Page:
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About Cocoon

This is truly a quick introduction on how to read a sitemap, there are a lot of material on Cocoon on the web (Introduction to Cocoon). And the best Cocoon book around is : Cocoon Developer's Handbook

Introduction to Cocoon

Cocoon is a xml integration framework. The whole idea of Cocoon is a collection of component that exchange data in xml. The connection between those component is done through pipelines

A Cocoon pipeline is logic construct made of
  • 1 generator : which is a component that generate SAX events (the most common generator is the ‘file’ generator that reads an xml document on the disk)
  • 0 or more transformers : which are components that alters by various means the stream of SAX events (the most common is XSLT)
  • 1 serializer: which is a component that get the event at the end of the pipeline and and reserialize them – the inverse of the generator job, it takes SAX events and turns them into a file or a stream of bytes. Serializer often don’t do much, it collects the resulting events and merely assigns a mime-type to the result and send it to the caller of the pipeline.

So you can picture a pipeline like this

Generator -> Transformer -> Transformer -> Transformer -> Serializer

Pipeline can then be connected together to do useful work.

Those pipeline are declared in a special file called a sitemap. This file is a collection of component declaration and pipelines. Sitemaps are organised into hierarchies from the topmost sitemap that sits under the cocoon directory (the root) and application specific in sub directories. A typical Cocoon installation is made of a series of directory and sub directories which represent sites and sub sites.

When a url is parsed by cocoon, such as

The topmost sitemap is used to match the portion after cocoon/ (iugs/testbed2/arcims) with a pipeline. In the default installation, if the sitemap does not contain any matching pipeline, it will attempt to read one level lower, expecting in this case a iugs directory and match Testbed2/arcims in the sub sitemap, and so on. (This behaviour can be configured, but this is the default and mostly used).


The key point here to understand is that none of these directory structure really need to exists. They are only convenience to manage your site, but you could as well have all your site in a single sitemap, even is the uri suggest a complex structure of directory. For cocoon, a uri is just a structured string to match against a pipeline.

In my example, my sitemap.xmap file is located in the cocoon/iusg directory and I’ll used default cocoon behaviour : redirect all http://...:8080/cocoon/iusg/… to this sitemap. Therefore, http://localhost:8080/cocoon/iugs/testbed2/arcims will be handled by the cocoon/iugs/sitemap.xmap.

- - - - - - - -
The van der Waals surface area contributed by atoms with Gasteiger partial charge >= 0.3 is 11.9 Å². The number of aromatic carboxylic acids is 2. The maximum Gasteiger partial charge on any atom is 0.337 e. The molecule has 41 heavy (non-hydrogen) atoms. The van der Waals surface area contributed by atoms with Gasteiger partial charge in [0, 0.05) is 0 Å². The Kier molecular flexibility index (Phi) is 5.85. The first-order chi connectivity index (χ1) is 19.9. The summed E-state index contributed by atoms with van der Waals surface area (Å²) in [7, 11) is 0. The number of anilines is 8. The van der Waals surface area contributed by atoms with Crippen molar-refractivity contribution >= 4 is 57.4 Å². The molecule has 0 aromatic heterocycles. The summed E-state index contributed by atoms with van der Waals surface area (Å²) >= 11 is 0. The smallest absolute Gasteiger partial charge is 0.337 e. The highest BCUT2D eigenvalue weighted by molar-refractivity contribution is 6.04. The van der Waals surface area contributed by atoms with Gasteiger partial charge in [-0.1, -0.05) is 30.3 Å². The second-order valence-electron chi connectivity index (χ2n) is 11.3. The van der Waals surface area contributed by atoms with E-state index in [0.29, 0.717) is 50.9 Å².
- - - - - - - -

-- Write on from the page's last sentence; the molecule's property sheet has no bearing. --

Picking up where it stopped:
Within the sitemap, there are various way to ‘match’ this uri to a particular pipeline. The sitemap contains a collections of pipelines, like a big java switch statement, that is processed from top to bottom until a pipeline is selected for processing.

Here’s some example of matches

<map:match pattern= “*.html”>

will match

<map:match pattern= “**.html”>

will match

Double start
means any number of directories. Note that application/test are not real directories, nor index.html or testbed2.html are real files. Sitemap are disconnected from the directory structure.

<map:match pattern= “testbed2/arcims”>

will only match

and not

<map:match pattern= “testbed2/arcims/**”>

will match both ! (
means all the rest of the uri string)

Note that matches don’t include the
portion, this portion has already been matched by the higher level sitemap (cocoon/sitemap.xmap)

You must consider the order in which the matches are listed. For example:

<map:match pattern= “**.html”>
<map:match pattern= “testbed/**.html”>

the second pipeline will never be invoked, because the first match already matched it before it had the chance to get to the second one.

<map:match pattern= “testbed/**.html”>
<map:match pattern= “**.html”>
will do the trick,

will be matched by the first one, and

by the second one.

Hello world pipeline

Now, let’s see a full example

       <!-- matches all uri , the middle part can be anything (*) -->
   <map:match pattern="test/*/hello.html">
          <!-- read the xml file-->
     <map:generate type="file” src=”content/greeting.xml”/>
     <map:transform type="xslt" src=”stylesheets/greet2html.xslt”>
                <!-- pass what has been matched by * (the first and only substitution) as a parameter -->
      <map:parameter name=”lang” value=”{1}”/>
  <map:serialize type="html"/>


This is the file that will be read by the generator

<?xml version="1.0" encoding="ISO-8859-1"?>
   <Greeting lang="fr">Bonjour</Greeting>
   <Greeting lang="en">Hello</Greeting>
   <Greeting lang="es">Hola</Greeting>


<xsl:stylesheet version="1.0" xmlns:xsl="http://www.w3.org/1999/XSL/Transform">
   <xsl:output method="xml" version="1.0" encoding="UTF-8" indent="yes"/>
   <!-- read the parameter -->   
   <xsl:param name="locale">en</xsl:param>
   <xsl:template match="/">
      <!-- get the greeting in the correct language -->
      <xsl:value-of select="Greetings/Greeting[@lang=$locale]"/>

resulting html page

When test/fr/hello.html is called, you get


when test/en/hello.html is called, you get


and so on.

If you try test/it/hello.html... you get nothing (you could improve the stylesheet to handle this situation)

-- EricBoisvert - 12 Sep 2005
Topic revision: r4 - 15 Oct 2010, UnknownUser

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